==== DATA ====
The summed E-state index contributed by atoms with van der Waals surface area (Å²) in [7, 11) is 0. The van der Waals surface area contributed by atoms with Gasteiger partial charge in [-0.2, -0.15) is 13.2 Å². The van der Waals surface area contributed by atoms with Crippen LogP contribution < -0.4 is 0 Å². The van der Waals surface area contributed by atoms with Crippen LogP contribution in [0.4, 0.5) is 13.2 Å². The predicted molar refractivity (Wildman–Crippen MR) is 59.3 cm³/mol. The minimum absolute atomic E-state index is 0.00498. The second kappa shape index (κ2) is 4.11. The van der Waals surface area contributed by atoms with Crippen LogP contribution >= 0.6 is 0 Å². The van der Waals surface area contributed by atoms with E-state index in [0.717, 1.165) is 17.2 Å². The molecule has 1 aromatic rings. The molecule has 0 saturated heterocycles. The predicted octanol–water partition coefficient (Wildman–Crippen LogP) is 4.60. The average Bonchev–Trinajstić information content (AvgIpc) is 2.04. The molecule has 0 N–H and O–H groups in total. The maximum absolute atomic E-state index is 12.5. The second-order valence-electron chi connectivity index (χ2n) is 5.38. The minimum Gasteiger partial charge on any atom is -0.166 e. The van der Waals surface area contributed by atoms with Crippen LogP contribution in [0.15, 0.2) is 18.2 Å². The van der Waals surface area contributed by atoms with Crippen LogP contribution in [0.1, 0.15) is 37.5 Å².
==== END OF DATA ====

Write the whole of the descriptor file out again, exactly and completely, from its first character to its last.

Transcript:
The summed E-state index contributed by atoms with van der Waals surface area (Å²) in [7, 11) is 0. The van der Waals surface area contributed by atoms with Gasteiger partial charge in [-0.2, -0.15) is 13.2 Å². The van der Waals surface area contributed by atoms with Crippen LogP contribution < -0.4 is 0 Å². The van der Waals surface area contributed by atoms with Crippen LogP contribution in [0.4, 0.5) is 13.2 Å². The predicted molar refractivity (Wildman–Crippen MR) is 59.3 cm³/mol. The minimum absolute atomic E-state index is 0.00498. The second kappa shape index (κ2) is 4.11. The van der Waals surface area contributed by atoms with Crippen LogP contribution >= 0.6 is 0 Å². The van der Waals surface area contributed by atoms with E-state index in [0.717, 1.165) is 17.2 Å². The molecule has 1 aromatic rings. The molecule has 0 saturated heterocycles. The predicted octanol–water partition coefficient (Wildman–Crippen LogP) is 4.60. The average Bonchev–Trinajstić information content (AvgIpc) is 2.04. The molecule has 0 N–H and O–H groups in total. The maximum absolute atomic E-state index is 12.5. The second-order valence-electron chi connectivity index (χ2n) is 5.38. The minimum Gasteiger partial charge on any atom is -0.166 e. The van der Waals surface area contributed by atoms with Crippen LogP contribution in [0.15, 0.2) is 18.2 Å². The van der Waals surface area contributed by atoms with Crippen LogP contribution in [0.1, 0.15) is 37.5 Å².